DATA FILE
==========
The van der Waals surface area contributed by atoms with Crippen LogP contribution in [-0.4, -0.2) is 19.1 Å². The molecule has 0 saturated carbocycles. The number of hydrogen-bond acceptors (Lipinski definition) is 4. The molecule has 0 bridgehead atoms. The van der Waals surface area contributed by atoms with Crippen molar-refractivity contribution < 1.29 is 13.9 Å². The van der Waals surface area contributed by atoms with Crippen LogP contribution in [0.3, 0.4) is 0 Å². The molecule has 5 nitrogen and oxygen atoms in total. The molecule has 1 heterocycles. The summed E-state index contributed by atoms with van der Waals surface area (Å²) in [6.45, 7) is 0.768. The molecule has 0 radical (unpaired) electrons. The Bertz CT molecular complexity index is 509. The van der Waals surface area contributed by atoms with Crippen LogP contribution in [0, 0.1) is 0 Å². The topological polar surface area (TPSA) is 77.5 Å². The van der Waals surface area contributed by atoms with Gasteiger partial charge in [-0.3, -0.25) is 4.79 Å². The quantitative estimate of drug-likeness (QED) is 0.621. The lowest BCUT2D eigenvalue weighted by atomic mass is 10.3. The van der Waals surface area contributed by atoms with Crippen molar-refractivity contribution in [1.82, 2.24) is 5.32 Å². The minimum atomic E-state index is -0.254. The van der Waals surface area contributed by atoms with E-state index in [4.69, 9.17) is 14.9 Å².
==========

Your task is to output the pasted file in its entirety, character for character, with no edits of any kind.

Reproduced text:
The van der Waals surface area contributed by atoms with Crippen LogP contribution in [-0.4, -0.2) is 19.1 Å². The molecule has 0 saturated carbocycles. The number of hydrogen-bond acceptors (Lipinski definition) is 4. The molecule has 0 bridgehead atoms. The van der Waals surface area contributed by atoms with Crippen molar-refractivity contribution < 1.29 is 13.9 Å². The van der Waals surface area contributed by atoms with Crippen LogP contribution in [0.3, 0.4) is 0 Å². The molecule has 5 nitrogen and oxygen atoms in total. The molecule has 1 heterocycles. The summed E-state index contributed by atoms with van der Waals surface area (Å²) in [6.45, 7) is 0.768. The molecule has 0 radical (unpaired) electrons. The Bertz CT molecular complexity index is 509. The van der Waals surface area contributed by atoms with Crippen LogP contribution in [0, 0.1) is 0 Å². The topological polar surface area (TPSA) is 77.5 Å². The van der Waals surface area contributed by atoms with Gasteiger partial charge in [-0.3, -0.25) is 4.79 Å². The quantitative estimate of drug-likeness (QED) is 0.621. The lowest BCUT2D eigenvalue weighted by atomic mass is 10.3. The van der Waals surface area contributed by atoms with Crippen molar-refractivity contribution in [1.82, 2.24) is 5.32 Å². The minimum atomic E-state index is -0.254. The van der Waals surface area contributed by atoms with E-state index in [4.69, 9.17) is 14.9 Å².